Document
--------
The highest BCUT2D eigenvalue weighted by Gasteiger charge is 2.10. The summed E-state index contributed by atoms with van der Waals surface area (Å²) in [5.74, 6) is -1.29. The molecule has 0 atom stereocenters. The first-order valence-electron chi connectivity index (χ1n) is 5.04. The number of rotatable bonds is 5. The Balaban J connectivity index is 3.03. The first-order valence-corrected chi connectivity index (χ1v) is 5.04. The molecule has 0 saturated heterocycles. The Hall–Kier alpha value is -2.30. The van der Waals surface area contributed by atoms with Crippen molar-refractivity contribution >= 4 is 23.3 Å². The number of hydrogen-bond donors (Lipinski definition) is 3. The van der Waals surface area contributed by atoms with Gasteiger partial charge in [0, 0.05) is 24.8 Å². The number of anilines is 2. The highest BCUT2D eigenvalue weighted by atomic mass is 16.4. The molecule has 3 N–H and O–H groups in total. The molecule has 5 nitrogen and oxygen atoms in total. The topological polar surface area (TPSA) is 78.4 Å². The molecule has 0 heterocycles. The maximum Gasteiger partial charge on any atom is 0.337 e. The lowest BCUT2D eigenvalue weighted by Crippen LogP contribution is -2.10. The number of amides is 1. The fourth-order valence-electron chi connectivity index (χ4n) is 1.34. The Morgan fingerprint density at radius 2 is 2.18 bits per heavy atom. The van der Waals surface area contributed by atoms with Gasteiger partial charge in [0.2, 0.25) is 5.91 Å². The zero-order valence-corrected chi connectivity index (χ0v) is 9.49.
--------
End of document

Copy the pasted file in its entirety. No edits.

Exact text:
The highest BCUT2D eigenvalue weighted by Gasteiger charge is 2.10. The summed E-state index contributed by atoms with van der Waals surface area (Å²) in [5.74, 6) is -1.29. The molecule has 0 atom stereocenters. The first-order valence-electron chi connectivity index (χ1n) is 5.04. The number of rotatable bonds is 5. The Balaban J connectivity index is 3.03. The first-order valence-corrected chi connectivity index (χ1v) is 5.04. The molecule has 0 saturated heterocycles. The Hall–Kier alpha value is -2.30. The van der Waals surface area contributed by atoms with Crippen molar-refractivity contribution >= 4 is 23.3 Å². The number of hydrogen-bond donors (Lipinski definition) is 3. The van der Waals surface area contributed by atoms with Gasteiger partial charge in [0, 0.05) is 24.8 Å². The number of anilines is 2. The highest BCUT2D eigenvalue weighted by atomic mass is 16.4. The molecule has 3 N–H and O–H groups in total. The molecule has 5 nitrogen and oxygen atoms in total. The topological polar surface area (TPSA) is 78.4 Å². The molecule has 0 heterocycles. The maximum Gasteiger partial charge on any atom is 0.337 e. The lowest BCUT2D eigenvalue weighted by Crippen LogP contribution is -2.10. The number of amides is 1. The fourth-order valence-electron chi connectivity index (χ4n) is 1.34. The Morgan fingerprint density at radius 2 is 2.18 bits per heavy atom. The van der Waals surface area contributed by atoms with Gasteiger partial charge in [0.2, 0.25) is 5.91 Å². The zero-order valence-corrected chi connectivity index (χ0v) is 9.49.